I actually can't remember all the issues, but I know that Tommy and Sanjay have had continual trouble with folks on Pantheon. There have been problems running upgrades on their dev sites because they're underpowered. Pantheon doesn't provide any cron except a drush cron every hour, so you have to have another server run cron for you if you want a decent frequency. There have been other issues that don't immediately come to mind, but I have yet to see any advantage to using Pantheon.

Fundamentally, it's just overpriced, gussied-up shared hosting. Anyone will do better with a VPS and their dev/staging/production sites set up in regular git repos.

  • This isn't a very balanced response. There are pros and cons to using Pantheon I've found. Since Pantheon focuses on Drupal and Wordpress officially it's not that fair to blame them for not working all the time with CiviCRM.
    – herb
    Commented Aug 6, 2015 at 2:40
  • Oh, they'll change file paths on alternate Tuesdays, except when Mercury is in retrograde, when it's each Friday. They also make no promises regarding your mail IP address, so you have to do external SMTP or you get to have fun configuring SPF for a moving target.
    – Andie Hunt
    Commented Aug 6, 2015 at 2:44
  • @herb no, you're right that it's not balanced. I don't think it's necessarily bad for what it is; I just know that what it is isn't good for CiviCRM.
    – Andie Hunt
    Commented Aug 6, 2015 at 2:46
  • Yes Pantheon changes its bindings for load balancing, but that's something that Drupal or Wordpress have no problem handling. So it means that out of the box CiviCRM doesn't account for that, but I've found small changes make it work. Regarding external SMTP this is something we always do on our own servers as well. SMTP services do a much better job anyway.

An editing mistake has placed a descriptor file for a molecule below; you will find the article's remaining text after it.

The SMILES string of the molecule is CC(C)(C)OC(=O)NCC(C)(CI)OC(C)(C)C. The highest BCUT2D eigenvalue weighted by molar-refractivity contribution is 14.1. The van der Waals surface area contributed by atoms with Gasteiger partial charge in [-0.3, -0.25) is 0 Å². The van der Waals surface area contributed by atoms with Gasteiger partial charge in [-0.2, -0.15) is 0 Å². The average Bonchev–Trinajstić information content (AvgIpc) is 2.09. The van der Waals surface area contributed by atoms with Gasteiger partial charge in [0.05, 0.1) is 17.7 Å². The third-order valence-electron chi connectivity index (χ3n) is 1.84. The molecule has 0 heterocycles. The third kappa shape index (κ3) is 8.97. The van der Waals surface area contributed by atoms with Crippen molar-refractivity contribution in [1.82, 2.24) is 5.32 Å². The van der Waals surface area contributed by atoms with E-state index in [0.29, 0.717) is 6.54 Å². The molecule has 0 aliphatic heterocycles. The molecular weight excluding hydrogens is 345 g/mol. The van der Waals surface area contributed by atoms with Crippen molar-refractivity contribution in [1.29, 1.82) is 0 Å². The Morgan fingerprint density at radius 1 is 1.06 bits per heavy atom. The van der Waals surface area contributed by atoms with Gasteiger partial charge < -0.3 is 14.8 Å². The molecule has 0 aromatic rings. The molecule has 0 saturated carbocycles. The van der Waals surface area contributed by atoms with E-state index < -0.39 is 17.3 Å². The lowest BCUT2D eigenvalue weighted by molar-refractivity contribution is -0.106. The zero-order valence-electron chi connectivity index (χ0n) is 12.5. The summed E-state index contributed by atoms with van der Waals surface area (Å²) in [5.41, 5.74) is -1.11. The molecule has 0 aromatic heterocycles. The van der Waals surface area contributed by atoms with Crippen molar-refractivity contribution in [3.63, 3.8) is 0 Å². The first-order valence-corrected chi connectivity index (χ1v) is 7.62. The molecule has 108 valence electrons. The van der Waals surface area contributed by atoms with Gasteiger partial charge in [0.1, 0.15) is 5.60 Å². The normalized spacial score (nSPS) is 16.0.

– herb
    Commented Aug 6, 2015 at 15:28
  • @herb totally agree on SMTP in general, but for someone not using CiviMail, it can be overkill for just receipts and password reminders here and there. My main feeling is that just because you can make it work doesn't mean it's worth the trouble when there are plenty of perfectly good hosting arrangements that don't require these workarounds.
    – Andie Hunt
    Commented Aug 6, 2015 at 16:13

We have a few sites on pantheon running civicrm. We started with the civicrm_starterkit. There were a few issues to iron out but Pantheon does save you the headache of worrying about hosting, and multi-dev environment goes a long way. Also with the kalabox from kalamuna, local development for pantheon sites is life changing.

We updated the starterkit's civicrm 4.4 to 4.6 without any issues.


I'm currently testing a CiviCRM extension which regenerates cache (updates the file paths) when they change on Pantheon.

What is the best way to override changes to CRM_Core_Config?

It's a CiviCRM extension, which I'm happy to share if it works as expected.

  • I suspect this question on Pantheon Power-Users (membership required to view) may be looking for the solution your CacheOff extension offers - would you consider publishing it for them? Shouldn't hurt for you to have more people testing it :) Commented Jan 13, 2016 at 21:27

Made this module for Drupal, which flushes the CiviCRM cache when the disk path changes:


The path is cached, so there is only the initial database call. If you're site switches servers a lot, it may cause some slowness whilst the cache is regenerated, but works well for my needs and hands off.

The alternative was to submit a path to Smarty to support Redis template caching (smarty), as to stop hacking third party libraries. Currently, the only way to add Redis caching to smarty, is to hack smarty distributed with CiviCRM.

  • can the lack of this module be what is causing me to often get this error when accessing civicrm pages : "The xml data cannot be loaded"
    – Yossi
    Commented Mar 27, 2017 at 22:46
  • Yes, I believe so. The error goes away after a page refresh (as the file is regenerated). Since using this module, the issues with Pantheon have gone away completely.
    – Adam
    Commented Mar 28, 2017 at 2:51
  • I've enabled this module on many sites and the error "The xml data cannot be loaded" continues to persist. any ideas?
    – Yossi
    Commented Dec 4, 2017 at 19:45

All of the existing documentation assumes you'll be using Drupal 7 with Pantheon, with the exception of my "migrating Drupal 8/CiviCRM to Pantheon" documentation. I couldn't find anything for WordPress.

Fortunately, Herb's answer above covers most of what you need, except you'll need an alternative civicrm.settings.php. You can find a civicrm.settings.php for WordPress on Pantheon here.

  • Hi Jon -> I worked through how to do this on Pantheon with D8 a few months ago and added it as an answer here. Commented Sep 16, 2020 at 21:36

I worked through how to do this for D8!